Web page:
StatementsOffice of the High Commissioner for Human Rights
Colombia: UN expert Antonia Urrejola concludes first official visit
08 September 2023
Today I conclude my first visit to Colombia in compliance with the mandate I was tasked with by the UN Human Rights Council, to identify and verify the obstacles to the implementation of the 2016 Peace Agreement.
I wish to start with a special thanks to the Government of Colombia for its invitation; to the Ministry of Foreign Affairs for facilitating coordinating my meetings with several institutions, and to all the public entities, civil society organisations, academics, and other people I have met. I thank them for their time, commitment and collaboration with my mandate.
I also thank you journalists for the interest in my mandate and for your presence in this news conference.
Prior to explaining the different aspects related to this first 10-day visit to Colombia, I would like to start by explaining my mandate.
As many of you are aware, I was appointed on 26 July by the United Nations High Commissioner for Human Rights, Volker Türk, as international expert on human rights, as per Resolution A/HRC/RES/53/22 adopted by the UN Human Rights Council on 13 July 2023.
This resolution, entitled “Enhancement of technical cooperation and capacity-building in the field of human rights in Colombia to implement the recommendations of the Commission for the Clarification of Truth, Coexistence and Non-Repetition” requested, among others, “the High Commissioner to appoint without delay an international human rights expert tasked with identifying and verifying the obstacles to the implementation of the 2016 peace agreement, in particular those announced publicly by the Special Jurisdiction for Peace in March 2023 and mentioned in the quarterly report of the Secretary-General on the United Nations Verification Mission in Colombia presented to the Security Council on 13 April 2023, and identifying the consequences of these obstacles for the full enjoyment of human rights under international law, as well as the domestic right to peace as enshrined in the Political Constitution of Colombia, and making recommendations that would help to overcome them.”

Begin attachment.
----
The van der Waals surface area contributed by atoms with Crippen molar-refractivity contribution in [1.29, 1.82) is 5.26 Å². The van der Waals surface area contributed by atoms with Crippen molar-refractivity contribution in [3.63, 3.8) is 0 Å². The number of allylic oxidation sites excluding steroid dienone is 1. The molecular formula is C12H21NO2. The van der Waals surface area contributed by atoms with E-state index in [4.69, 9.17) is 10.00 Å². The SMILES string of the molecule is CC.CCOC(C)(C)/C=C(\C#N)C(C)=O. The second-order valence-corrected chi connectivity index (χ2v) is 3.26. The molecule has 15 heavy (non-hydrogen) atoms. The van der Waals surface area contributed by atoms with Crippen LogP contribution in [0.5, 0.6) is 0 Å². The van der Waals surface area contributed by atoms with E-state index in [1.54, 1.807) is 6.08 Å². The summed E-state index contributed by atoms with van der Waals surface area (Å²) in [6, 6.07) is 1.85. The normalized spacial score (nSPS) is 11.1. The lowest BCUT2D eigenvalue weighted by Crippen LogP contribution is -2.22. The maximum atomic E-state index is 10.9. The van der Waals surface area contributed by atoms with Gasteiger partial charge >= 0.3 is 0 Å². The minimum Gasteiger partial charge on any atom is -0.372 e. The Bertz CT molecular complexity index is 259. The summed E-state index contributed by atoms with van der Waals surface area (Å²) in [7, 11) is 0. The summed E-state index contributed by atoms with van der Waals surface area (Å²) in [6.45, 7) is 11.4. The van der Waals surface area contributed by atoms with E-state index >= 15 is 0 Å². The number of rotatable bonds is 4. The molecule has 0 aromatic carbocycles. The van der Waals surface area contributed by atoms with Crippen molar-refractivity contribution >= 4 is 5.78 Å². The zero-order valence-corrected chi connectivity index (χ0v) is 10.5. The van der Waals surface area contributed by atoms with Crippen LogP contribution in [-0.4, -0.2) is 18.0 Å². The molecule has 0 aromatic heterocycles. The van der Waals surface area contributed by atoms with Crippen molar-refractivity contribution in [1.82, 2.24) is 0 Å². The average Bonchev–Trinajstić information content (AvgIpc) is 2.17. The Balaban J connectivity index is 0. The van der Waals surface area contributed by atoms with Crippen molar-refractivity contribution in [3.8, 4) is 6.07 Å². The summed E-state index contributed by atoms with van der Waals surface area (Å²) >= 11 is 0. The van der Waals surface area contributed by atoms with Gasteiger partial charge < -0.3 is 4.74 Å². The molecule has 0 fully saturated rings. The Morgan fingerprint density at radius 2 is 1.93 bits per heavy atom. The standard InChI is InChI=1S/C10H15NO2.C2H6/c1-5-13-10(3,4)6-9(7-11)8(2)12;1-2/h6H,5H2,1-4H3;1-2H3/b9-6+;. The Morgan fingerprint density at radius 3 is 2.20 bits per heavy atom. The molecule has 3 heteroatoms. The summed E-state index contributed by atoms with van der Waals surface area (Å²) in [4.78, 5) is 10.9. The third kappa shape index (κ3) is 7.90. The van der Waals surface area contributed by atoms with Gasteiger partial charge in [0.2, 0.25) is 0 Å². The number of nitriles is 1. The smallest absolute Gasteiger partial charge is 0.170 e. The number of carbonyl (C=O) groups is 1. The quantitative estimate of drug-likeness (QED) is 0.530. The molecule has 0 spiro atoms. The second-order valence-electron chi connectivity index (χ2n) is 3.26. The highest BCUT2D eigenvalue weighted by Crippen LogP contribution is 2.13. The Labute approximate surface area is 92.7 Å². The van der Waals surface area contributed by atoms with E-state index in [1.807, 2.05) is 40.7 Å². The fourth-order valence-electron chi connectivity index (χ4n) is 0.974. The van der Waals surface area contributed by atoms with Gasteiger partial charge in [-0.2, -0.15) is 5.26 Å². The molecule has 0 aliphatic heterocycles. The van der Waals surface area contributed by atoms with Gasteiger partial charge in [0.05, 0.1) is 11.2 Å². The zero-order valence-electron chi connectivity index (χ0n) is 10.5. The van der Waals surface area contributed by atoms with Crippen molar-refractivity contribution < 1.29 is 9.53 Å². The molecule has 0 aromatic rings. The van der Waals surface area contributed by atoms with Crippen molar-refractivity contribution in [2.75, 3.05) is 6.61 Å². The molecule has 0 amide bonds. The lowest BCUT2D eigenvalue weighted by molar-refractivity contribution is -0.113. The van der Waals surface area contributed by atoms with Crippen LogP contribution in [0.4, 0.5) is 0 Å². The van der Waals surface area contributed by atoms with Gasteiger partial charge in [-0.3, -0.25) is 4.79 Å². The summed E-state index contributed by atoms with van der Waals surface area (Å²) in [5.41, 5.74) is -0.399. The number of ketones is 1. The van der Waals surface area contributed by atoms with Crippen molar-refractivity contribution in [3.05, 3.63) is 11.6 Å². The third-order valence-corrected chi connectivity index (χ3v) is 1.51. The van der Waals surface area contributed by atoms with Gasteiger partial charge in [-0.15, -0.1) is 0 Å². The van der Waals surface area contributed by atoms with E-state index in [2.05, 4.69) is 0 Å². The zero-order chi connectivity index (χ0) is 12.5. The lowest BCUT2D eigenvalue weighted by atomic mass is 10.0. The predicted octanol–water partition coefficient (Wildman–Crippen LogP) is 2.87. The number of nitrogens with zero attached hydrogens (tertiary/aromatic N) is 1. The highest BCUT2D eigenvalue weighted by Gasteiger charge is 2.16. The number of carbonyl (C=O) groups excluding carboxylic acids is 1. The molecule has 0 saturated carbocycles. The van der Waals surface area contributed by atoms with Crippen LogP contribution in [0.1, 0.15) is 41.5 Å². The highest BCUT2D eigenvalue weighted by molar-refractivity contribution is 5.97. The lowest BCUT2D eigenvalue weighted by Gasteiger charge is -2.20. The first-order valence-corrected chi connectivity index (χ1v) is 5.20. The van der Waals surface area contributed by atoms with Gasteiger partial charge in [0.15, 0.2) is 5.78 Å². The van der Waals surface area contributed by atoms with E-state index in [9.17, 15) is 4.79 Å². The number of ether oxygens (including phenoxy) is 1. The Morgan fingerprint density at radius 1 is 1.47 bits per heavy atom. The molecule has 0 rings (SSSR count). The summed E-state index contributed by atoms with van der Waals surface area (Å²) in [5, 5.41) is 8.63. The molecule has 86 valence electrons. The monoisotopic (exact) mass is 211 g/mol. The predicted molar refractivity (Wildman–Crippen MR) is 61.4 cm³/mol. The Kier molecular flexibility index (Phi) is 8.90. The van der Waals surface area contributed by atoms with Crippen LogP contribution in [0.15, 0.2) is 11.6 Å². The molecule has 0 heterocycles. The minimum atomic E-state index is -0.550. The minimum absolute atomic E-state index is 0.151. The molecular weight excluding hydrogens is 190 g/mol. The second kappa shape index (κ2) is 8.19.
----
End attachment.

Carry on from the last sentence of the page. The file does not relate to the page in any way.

In addition, the resolution requests “the international human rights expert designated by the High Commissioner to submit a report to the Human Rights Council, before the end of 2023, and to present it to the Council at its fifty-fifth session, to be followed by an interactive dialogue.”
I would like to emphasize that the report of the UN Secretary General (report S/2023/222), referred to in the resolution, recognizes that “The determination of Colombian society in the search for peace has been tested time and again throughout the country’s history, including in recent times. And yet, the progress made during this period is proof that the process set in motion by the Final Agreement remains a driving force for all actors involved in peacebuilding. From the commitment of the Government and former FARC-EP members to uphold their obligations, to the tireless work of thousands of anonymous Colombian men and women, I continue to find reasons for optimism, even amid immense challenges.”